As she began outlining her vision for Brexit at the Conservative Party conference, Prime Minister Theresa May stated her intention to propose a “great repeal bill” to replace the European Communities Act – the main law governing the application of EU law in the UK.
This is a very important move that marks the beginning of the end of EU law being automatically applied in the UK. That makes it important for British citizens to keep an eye on how the government handles the repeal bill. Will there be sufficient democratic scrutiny of changes that will affect practically every aspect of British life?
Despite its title, the act won’t actually repeal any substantive EU law at all. In fact, it will do just the opposite: it will keep all pre-Brexit EU law in force in the UK. After leaving the EU, the UK can then go through all the laws once covered by the European Communities Act and decide which it wants to keep and which it wants to discard.
The bill will probably be passed as an act of parliament in 2017, but it won’t take effect until Brexit day – which will probably be in spring 2019. That’s because the UK still has to comply with EU requirements until it actually leaves.
But this doesn’t mean that the law will be meaningless. It will prevent post-Brexit EU law from applying to the UK automatically as an EU member state. It will overturn the current rule of EU law “supremacy”, which gives EU laws priority over all other UK laws. It will end the jurisdiction of the EU courts in the UK. And it will provide a system for removing or amending EU laws which apply to the UK – which is the opposite of what the current law does.
The bill also offers a degree of legal certainty at a difficult time. Businesses will be reassured that Brexit will not suddenly create a legislative vacuum for a big chunk of the law, such as intellectual property and environmental protection.
But it won’t bind the European Union to anything. If the UK decides to keep any existing laws that relate to trade, or any other relations with the EU, it will have to be agreed by both parties before having any practical effect.
Who is in charge?
One crucial matter looks set to dominate debate over the bill, and will certainly dominate its application in practice. This is the process for repealing or amending particular EU laws retained by the act as and when the UK wishes to do so. The key issue here is whether the government or parliament should decide what to keep. This is part of a broader debate on the respective roles of the executive and parliament during the Brexit process.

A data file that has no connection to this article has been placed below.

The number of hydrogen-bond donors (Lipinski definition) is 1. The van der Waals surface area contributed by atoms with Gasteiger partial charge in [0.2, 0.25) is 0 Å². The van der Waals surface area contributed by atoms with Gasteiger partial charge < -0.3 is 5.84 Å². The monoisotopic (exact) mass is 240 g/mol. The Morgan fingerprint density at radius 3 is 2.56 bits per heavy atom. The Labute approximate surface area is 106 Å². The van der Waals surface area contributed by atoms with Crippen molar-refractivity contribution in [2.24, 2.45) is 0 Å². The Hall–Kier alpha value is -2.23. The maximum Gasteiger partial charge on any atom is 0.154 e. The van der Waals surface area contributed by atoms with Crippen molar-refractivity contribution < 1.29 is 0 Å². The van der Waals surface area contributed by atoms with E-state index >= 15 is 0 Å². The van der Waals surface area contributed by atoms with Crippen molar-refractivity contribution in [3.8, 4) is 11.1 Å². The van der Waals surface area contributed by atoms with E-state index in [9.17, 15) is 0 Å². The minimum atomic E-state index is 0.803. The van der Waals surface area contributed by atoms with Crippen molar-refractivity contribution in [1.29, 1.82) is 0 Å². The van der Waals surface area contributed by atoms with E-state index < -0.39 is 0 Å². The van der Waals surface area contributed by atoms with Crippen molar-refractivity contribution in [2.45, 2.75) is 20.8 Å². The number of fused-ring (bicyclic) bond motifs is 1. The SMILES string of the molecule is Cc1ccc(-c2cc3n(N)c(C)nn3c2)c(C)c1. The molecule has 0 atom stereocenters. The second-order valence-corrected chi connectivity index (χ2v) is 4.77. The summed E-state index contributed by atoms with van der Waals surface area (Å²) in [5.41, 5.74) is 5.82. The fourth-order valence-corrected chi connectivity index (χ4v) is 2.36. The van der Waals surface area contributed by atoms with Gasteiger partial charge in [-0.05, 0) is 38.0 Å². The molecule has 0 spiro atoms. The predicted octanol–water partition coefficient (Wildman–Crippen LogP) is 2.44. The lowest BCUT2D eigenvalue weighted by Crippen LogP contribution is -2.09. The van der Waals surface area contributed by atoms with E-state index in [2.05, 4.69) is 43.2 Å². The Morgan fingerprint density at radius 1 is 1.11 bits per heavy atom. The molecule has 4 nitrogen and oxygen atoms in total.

The government has made it clear that it wants to make at least some of the key decisions without putting them to a parliamentary vote.
Acts of parliament need to be approved by both the House of Commons and the House of Lords, following a process of several readings where there is a chance for public input and amendments. So the government may need to push through the changes it wants as “secondary legislation” – these cannot usually be amended by parliament (either of the two houses can veto draft secondary legislation, but this is rare).
Using secondary legislation to repeal EU laws would be controversial because it would remove parliament from the process. Secondary legislation was often used in the past to put EU law into place and was criticised for this very reason. Using secondary legislation to overturn or amend those EU laws exacerbates the problem.
The government’s negotiation of important EU laws was at least always scrutinised in depth by parliament, whereas there is no such level of scrutiny for the adoption of secondary legislation in the UK – unless some special rules, involving some form of effective parliamentary scrutiny and amendment, are developed.
The government may also seek powers not only to fast-track the repeal of EU laws which apply in the form of secondary legislation, but also those which apply in the form of acts of parliament – such as workers’ rights. This process is particularly controversial as it involves the government directly amending an act of parliament, which then becomes known as a “Henry VIII clause” because it has bypassed parliamentary scrutiny.
In my view, such clauses should be rejected for the post-Brexit process as a matter of principle. If an EU law issue was deemed important enough to enshrine in an act of parliament while the UK was a member, it should be for parliament to repeal or amend it once the UK has left.
Laws on workers’ rights and the environment, given their particular importance, as well as other issues where parliament usually plays the main role, should only be changed by acts of parliament. The government says it doesn’t wish to weaken workers’ rights; ensuring they could only be weakened by act of parliament would put that promise into practice.
Overall, then, the great repeal bill won’t tell us what Brexit is. That will depend partly on which EU laws are repealed after Brexit day and what relations look like with the EU thereafter. But it is a significant part of the legal Brexit process so the British public should keep a close eye on developments to make sure the government is held to account.